Wednesday, November 08, 2017

Academic Customer Service is Not Retail Customer Service

Customer service in academia is a very different animal than retail and commercial service. For one, the buying patterns are very different. At
Nordstrom for example, the service focuses on a unique one-time purchase and hoped-for future purchases for those in a particular social bracket. The purchase is a one time event. 

Let’s say I go to Nordstrom (for me, the Rack) one day to buy a shirt, maybe a tie to go with it. These are limited and specific material objectives I can obtain and achieve in this one event. I buy them and leave, not to think of a purchase again until a particular need arises. The service focuses on that one purchase. 
Disneyworld the same. One vacation a year. Not so college. Purchases are made very day, every class.

Too often we think that the decision to enroll is the one and only buying decision of our students. Not so. Not at all. That is just the first of many, many purchases on their way to graduation or attrition.

In college, our customers are in a constant buying/purchasing pattern. They are making a decision on your product every day and most every hour/class. Every day, students get up and decide whether or not to go to school and go to classes. They decide whether or not to go/purchase each and every class depending on a number of service-based factors and ROI’s, “is this worth my time, does the faculty member give a damn, is it part of my major, can I blow it of and still get a good grade, do I just feel like it today?”. These decisions ultimately lead to retention or attrition with steps in between of course. We buy a shirt once every so often. College is an every day purchase. And one might successfully argue that it is more important then a shirt.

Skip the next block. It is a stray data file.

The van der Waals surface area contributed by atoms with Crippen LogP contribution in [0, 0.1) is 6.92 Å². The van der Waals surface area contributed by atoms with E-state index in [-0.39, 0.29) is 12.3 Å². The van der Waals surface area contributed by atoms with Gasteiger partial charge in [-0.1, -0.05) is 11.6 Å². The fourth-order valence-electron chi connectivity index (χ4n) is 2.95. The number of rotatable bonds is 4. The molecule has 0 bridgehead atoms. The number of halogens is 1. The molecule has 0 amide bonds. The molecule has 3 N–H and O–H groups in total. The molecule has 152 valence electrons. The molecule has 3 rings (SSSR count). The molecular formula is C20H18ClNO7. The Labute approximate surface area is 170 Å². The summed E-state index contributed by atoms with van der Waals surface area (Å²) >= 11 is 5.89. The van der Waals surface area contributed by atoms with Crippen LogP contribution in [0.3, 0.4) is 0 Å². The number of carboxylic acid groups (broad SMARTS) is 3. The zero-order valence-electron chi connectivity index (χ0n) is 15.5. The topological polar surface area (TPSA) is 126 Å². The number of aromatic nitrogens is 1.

This is very different than a unique purchase in retail which is a self-contained event in all cases with a simple temporal and commercial conclusion. Retaining a customer in retail is much easier than in education. When I buy a shirt, I walk out with it I can even wear it right away if I want. It’s material.

Retaining a student is much tougher than getting someone back in a store. In fact, once a student leaves a college, she does not come back while if a store has provided weak to poor customer service, if it has what a person needs at a good price, he will very often go back. Part of the reason is that there is little investment in the store. It does not cost anything to wander the aisles looking for a shirt for example. It does cost to go to classes looking for the education needed to get a job. Further, a person can often do without getting that shirt. He will usually have others at home he can wear. But a person may not be able to get a job without buying that degree with six years attendance and paying (that's the average time to graduation now).

An education? Can’t wear it. Can’t carry it. Can’t touch it. It’s more like love. We all need it. We all crave it but it can be hard to define, pin down or sometimes even know it is happening. It takes faith, trust. And that is often the basis of retention because all one can get from an education is trust that I have have been trained to get a job and learned something, I can get a job with. All I have for the thousands of dollars I paid into college is a piece of embossed card stock with signatures that says education took place. At Nordstroms I get a shirt I can wear. In college, I got a diploma I can hang in my office that somehow says I am trained and educated sort of like the Tinman in the Wizard of Oz..